Minimizing Concrete’s Environmental Impact

Posted on October 22, 2019

Concrete is one of the most widely-used materials in the world; in fact, the US produces 350 million cubic yards of it annually to build roads, buildings, dams, etc.

Additionally, the worldwide production of Portland cement (used to bind concrete together) is projected to increase to 4.4 billion metric tons by 2050. With increased demand and production, there is a growing concern about its rather large carbon footprint – producing this material is an energy-intensive process that emits enormous amounts of carbon dioxide (CO2) and a range of other pollutants.

How can we mitigate cement/concrete production to reduce its environmental impact?

Building Building Site Cement
Concrete Being Placed on a Construction Site

Green Building With Concrete

While there is no denying the environmental challenges of concrete production, it is also true that it can be recycled for other uses making concrete a vital part of the ‘circular economy’.

There has been a paradigm shift in how manufacturers, builders and homeowners approach resource conservation and sustainability – this ‘green concrete movement’ has been known to reduce CO2 emissions.

Here are some considerations for lessening the adverse environmental effects of this building material.

Repurposing / Recycling

Whether it is returned concrete (the unused concrete that comes back to the plant in the mixer truck), or using concrete that is already in place, the product has a variety of uses.

Many concrete producers today “repurpose” their returned concrete in the form of concrete landscape block, retaining wall block, or other precast concrete items. This allows the producer to maximize their production and also enhance their bottom lines.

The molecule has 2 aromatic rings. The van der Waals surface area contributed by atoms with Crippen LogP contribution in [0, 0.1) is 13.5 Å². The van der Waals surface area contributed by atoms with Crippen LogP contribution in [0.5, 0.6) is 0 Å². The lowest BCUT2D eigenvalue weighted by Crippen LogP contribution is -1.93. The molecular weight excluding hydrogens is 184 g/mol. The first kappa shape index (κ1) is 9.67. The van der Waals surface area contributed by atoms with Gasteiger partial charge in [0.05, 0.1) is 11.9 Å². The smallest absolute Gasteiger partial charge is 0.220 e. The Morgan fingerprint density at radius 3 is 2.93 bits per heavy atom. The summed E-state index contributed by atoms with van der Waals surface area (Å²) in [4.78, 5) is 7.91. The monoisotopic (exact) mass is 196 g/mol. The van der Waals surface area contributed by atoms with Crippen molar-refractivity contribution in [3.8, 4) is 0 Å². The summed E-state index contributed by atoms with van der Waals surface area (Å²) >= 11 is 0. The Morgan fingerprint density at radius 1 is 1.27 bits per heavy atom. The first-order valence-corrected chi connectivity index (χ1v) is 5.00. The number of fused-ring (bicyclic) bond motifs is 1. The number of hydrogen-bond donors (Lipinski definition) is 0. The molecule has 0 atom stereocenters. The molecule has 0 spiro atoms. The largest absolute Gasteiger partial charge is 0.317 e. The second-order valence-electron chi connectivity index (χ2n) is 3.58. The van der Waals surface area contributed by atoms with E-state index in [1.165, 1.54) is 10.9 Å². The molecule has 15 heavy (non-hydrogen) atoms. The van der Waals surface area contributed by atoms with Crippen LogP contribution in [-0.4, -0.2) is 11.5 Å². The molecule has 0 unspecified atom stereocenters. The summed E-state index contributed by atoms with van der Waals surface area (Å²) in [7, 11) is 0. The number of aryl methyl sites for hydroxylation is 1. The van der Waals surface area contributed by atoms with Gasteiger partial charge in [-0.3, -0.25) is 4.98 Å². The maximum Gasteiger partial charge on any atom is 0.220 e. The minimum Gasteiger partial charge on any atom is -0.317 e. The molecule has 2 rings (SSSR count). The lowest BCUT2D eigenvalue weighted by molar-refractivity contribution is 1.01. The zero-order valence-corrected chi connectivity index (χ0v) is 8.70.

In-place concrete, such as pavements or building walls, can be crushed and used as a road base, bedding or other granular fill materials.

Consider Using Volumetric Mixers

Volumetric mixers are perfect for small jobs as these don’t produce any washout water or waste.

Also, when you use these to mix concrete on-site, you get fresh batches, and some trucks even offer color dispensers. These machines are a great way to reduce energy consumption but without sacrificing the final quality.

Stay Informed

The Specify Concrete Sustainability page is an excellent place to start if you want to learn more about concrete and green building practices.

For example, the Leadership in Energy and Environmental Design (LEED) Green Building Rating System™ has so far saved more than 80 million tons of waste from reaching landfills. They are also a reliable source of the design and construction of high-performance buildings.

Concrete Improvements

The use of cleaner technologies in concrete production, such as replacing a proportion of cement with fly ash or ground granulated blast-furnace slag and integrating nano-concrete technologies in the mix has solidified the concept of green concrete.

For instance, there have already been successful application cases of recycled plastic for reinforced concrete.

Buildings made with concrete offer peak levels of "whole-life performance" as the industry strives to offer a net positive environmental impact across the lifetime of its products.

The concrete industry is also an essential part of the World Business Council for Sustainable Development's Cement Sustainability Initiative; with this, major stakeholders are now investing in quarry rehabilitation programs to enhance local landscapes and leave a positive impact on the environment.

In Conclusion

More research needs to be done to find ways of reducing concrete’s carbon footprint, but for the time being it is safe to say that the immense benefits it offers, safely offset its impact on the environment.

Adopting specific techniques – like the ones outlined above – will not only be good for the environment but also help builders and manufacturers save money in the short and long term.